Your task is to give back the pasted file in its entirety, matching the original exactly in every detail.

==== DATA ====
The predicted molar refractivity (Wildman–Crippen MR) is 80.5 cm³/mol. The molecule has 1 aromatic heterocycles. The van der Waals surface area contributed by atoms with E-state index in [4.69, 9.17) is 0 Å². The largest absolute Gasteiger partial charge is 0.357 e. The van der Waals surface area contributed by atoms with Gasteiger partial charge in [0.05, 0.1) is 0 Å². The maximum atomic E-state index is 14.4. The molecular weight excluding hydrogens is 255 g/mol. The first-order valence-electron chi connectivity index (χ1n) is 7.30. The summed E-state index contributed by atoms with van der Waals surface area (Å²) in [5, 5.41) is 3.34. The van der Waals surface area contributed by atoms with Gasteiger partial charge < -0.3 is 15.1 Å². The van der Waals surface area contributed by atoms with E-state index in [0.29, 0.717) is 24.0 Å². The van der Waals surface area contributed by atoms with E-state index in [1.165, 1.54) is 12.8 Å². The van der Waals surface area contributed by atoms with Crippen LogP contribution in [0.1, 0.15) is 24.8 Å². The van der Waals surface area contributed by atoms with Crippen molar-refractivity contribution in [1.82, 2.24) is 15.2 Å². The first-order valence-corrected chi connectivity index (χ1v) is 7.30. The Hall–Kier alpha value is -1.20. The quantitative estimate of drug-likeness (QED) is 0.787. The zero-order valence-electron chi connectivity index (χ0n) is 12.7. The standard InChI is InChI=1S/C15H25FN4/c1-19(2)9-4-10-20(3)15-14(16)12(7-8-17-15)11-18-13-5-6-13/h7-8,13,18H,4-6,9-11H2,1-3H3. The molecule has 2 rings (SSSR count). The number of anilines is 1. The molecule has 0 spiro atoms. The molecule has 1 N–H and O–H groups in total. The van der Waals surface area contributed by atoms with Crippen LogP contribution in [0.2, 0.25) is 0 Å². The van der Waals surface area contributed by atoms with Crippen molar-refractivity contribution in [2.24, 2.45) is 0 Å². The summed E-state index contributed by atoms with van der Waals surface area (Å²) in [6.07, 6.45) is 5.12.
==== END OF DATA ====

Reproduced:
The predicted molar refractivity (Wildman–Crippen MR) is 80.5 cm³/mol. The molecule has 1 aromatic heterocycles. The van der Waals surface area contributed by atoms with E-state index in [4.69, 9.17) is 0 Å². The largest absolute Gasteiger partial charge is 0.357 e. The van der Waals surface area contributed by atoms with Gasteiger partial charge in [0.05, 0.1) is 0 Å². The maximum atomic E-state index is 14.4. The molecular weight excluding hydrogens is 255 g/mol. The first-order valence-electron chi connectivity index (χ1n) is 7.30. The summed E-state index contributed by atoms with van der Waals surface area (Å²) in [5, 5.41) is 3.34. The van der Waals surface area contributed by atoms with Gasteiger partial charge < -0.3 is 15.1 Å². The van der Waals surface area contributed by atoms with E-state index in [0.29, 0.717) is 24.0 Å². The van der Waals surface area contributed by atoms with E-state index in [1.165, 1.54) is 12.8 Å². The van der Waals surface area contributed by atoms with Crippen LogP contribution in [0.1, 0.15) is 24.8 Å². The van der Waals surface area contributed by atoms with Crippen molar-refractivity contribution in [1.82, 2.24) is 15.2 Å². The first-order valence-corrected chi connectivity index (χ1v) is 7.30. The Hall–Kier alpha value is -1.20. The quantitative estimate of drug-likeness (QED) is 0.787. The zero-order valence-electron chi connectivity index (χ0n) is 12.7. The standard InChI is InChI=1S/C15H25FN4/c1-19(2)9-4-10-20(3)15-14(16)12(7-8-17-15)11-18-13-5-6-13/h7-8,13,18H,4-6,9-11H2,1-3H3. The molecule has 2 rings (SSSR count). The number of anilines is 1. The molecule has 0 spiro atoms. The molecule has 1 N–H and O–H groups in total. The van der Waals surface area contributed by atoms with Crippen LogP contribution in [0.2, 0.25) is 0 Å². The van der Waals surface area contributed by atoms with Crippen molar-refractivity contribution in [2.24, 2.45) is 0 Å². The summed E-state index contributed by atoms with van der Waals surface area (Å²) in [6.07, 6.45) is 5.12.